Friday, September 19, 2008

The Death of Chivalry

One of the worse disasters in the history of public transportation was the sinking of the Titanic in 1912. Over 1500 died that night in the icy waters of the Atlantic. Many of the dead were fathers who said a final good-bye to their beloved wives and children. Lesser-known is the fact that dozens of cabin boys, no older than 16, gave up their lifeboat seats to save women and children they did not even know.

Why would fathers and young men willingly forfeit the only means of being saved, for the sake of women and children? Because they were motivated by a spirit foreign to much of modern society, a spirit of self-sacrifice, of the strong helping the weak, that is rooted in the Bible.

Chivalry is defined as “the noble qualities a knight was supposed to have, such as courage, honor, and readiness to help the weak and protect women.” The gallant men on board the Titanic demonstrated these qualities.

Today such a spirit has been squelched by the effort to bring equality to the relationship of the sexes in every dimension of life. The elements of society that proposed the so-called “Equal Rights Amendment” ultimately undermine the welfare of the weaker members. Thankfully, a sufficiently large minority of state legislatures rejected the ERA, after it was approved by Congress. But the same legislation has been reintroduced every year since 1982.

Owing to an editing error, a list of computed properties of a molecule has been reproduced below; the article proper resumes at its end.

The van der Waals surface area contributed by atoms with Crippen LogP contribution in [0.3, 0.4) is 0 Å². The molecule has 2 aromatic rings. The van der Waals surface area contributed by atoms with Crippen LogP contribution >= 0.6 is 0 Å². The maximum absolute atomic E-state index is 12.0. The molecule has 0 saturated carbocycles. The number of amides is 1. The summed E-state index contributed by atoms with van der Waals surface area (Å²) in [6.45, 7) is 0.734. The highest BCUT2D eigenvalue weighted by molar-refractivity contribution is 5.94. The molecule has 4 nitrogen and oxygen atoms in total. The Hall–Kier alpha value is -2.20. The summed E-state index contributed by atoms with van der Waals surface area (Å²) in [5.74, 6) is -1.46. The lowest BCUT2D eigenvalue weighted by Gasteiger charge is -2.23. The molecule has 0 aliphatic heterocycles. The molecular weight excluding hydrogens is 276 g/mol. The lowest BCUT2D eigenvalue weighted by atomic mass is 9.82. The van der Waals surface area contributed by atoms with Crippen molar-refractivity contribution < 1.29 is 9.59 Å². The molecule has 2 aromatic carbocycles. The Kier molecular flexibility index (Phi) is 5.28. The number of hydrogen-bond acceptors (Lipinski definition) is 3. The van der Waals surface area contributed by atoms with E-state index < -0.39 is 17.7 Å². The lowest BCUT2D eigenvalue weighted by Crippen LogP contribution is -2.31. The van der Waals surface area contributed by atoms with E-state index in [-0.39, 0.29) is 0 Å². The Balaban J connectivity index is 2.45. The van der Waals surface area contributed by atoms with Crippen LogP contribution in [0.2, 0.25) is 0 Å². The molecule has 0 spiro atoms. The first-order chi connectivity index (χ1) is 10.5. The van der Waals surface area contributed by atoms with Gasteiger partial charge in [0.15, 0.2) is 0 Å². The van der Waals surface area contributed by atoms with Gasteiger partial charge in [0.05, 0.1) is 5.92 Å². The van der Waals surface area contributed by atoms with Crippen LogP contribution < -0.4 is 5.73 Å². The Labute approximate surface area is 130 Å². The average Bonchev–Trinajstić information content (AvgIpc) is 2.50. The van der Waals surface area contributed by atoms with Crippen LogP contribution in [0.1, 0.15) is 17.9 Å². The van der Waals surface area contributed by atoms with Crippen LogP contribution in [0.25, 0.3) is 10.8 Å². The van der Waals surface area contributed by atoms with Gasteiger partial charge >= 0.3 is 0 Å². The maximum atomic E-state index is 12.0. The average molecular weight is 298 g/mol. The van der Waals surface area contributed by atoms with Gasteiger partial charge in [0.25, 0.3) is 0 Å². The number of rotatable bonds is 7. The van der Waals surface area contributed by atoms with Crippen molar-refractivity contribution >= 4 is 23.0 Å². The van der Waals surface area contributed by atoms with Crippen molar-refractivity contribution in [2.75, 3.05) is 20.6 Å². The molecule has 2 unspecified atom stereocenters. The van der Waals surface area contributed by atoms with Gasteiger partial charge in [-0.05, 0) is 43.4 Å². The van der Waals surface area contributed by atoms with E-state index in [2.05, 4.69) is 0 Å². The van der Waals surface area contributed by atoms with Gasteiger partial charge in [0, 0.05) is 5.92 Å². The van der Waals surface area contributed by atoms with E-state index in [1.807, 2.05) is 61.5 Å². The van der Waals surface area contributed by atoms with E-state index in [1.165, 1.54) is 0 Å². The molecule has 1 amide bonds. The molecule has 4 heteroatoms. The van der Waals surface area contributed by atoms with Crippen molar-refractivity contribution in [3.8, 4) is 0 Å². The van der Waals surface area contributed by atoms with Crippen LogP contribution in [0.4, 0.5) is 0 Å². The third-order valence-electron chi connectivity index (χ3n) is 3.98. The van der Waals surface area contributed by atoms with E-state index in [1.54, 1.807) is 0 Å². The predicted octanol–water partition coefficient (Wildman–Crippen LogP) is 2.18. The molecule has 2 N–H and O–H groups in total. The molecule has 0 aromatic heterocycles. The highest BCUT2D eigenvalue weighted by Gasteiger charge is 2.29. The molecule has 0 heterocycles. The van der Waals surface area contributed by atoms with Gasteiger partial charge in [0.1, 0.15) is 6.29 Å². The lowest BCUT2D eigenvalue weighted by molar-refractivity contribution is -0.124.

Scripture requires husbands to honor and protect their wives as the weaker sex. By extension, this principle applies to all of society, as illustrated by the sacrifice of men on the Titanic. Those who refuse to acknowledge the reality of more delicate members likewise destroy the basis for preferential treatment. In a world governed by the spirit of the ERA, it would be every man for himself, trampling the weaker in the struggle for self-preservation. A Christian spirit recognizes and protects the more vulnerable.

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